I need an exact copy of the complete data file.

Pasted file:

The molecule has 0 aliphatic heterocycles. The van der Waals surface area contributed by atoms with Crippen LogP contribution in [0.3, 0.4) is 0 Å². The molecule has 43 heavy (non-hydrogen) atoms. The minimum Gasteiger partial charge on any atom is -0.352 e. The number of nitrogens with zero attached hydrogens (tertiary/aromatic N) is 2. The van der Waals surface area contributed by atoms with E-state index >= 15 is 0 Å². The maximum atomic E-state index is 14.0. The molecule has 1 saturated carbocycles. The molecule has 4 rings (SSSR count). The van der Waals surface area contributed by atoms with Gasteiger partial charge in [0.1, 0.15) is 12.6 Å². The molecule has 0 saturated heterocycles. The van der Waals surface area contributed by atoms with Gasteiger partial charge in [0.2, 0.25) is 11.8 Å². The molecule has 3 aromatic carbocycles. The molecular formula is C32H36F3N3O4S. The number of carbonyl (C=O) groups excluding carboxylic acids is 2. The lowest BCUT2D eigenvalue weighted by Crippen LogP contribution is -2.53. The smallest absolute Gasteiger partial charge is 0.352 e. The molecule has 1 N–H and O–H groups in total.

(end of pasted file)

The molecule has 0 aliphatic heterocycles. The van der Waals surface area contributed by atoms with Crippen LogP contribution in [0.3, 0.4) is 0 Å². The molecule has 43 heavy (non-hydrogen) atoms. The minimum Gasteiger partial charge on any atom is -0.352 e. The number of nitrogens with zero attached hydrogens (tertiary/aromatic N) is 2. The van der Waals surface area contributed by atoms with E-state index >= 15 is 0 Å². The maximum atomic E-state index is 14.0. The molecule has 1 saturated carbocycles. The molecule has 4 rings (SSSR count). The van der Waals surface area contributed by atoms with Gasteiger partial charge in [0.1, 0.15) is 12.6 Å². The molecule has 0 saturated heterocycles. The van der Waals surface area contributed by atoms with Gasteiger partial charge in [0.2, 0.25) is 11.8 Å². The molecule has 3 aromatic carbocycles. The molecular formula is C32H36F3N3O4S. The number of carbonyl (C=O) groups excluding carboxylic acids is 2. The lowest BCUT2D eigenvalue weighted by Crippen LogP contribution is -2.53. The smallest absolute Gasteiger partial charge is 0.352 e. The molecule has 1 N–H and O–H groups in total.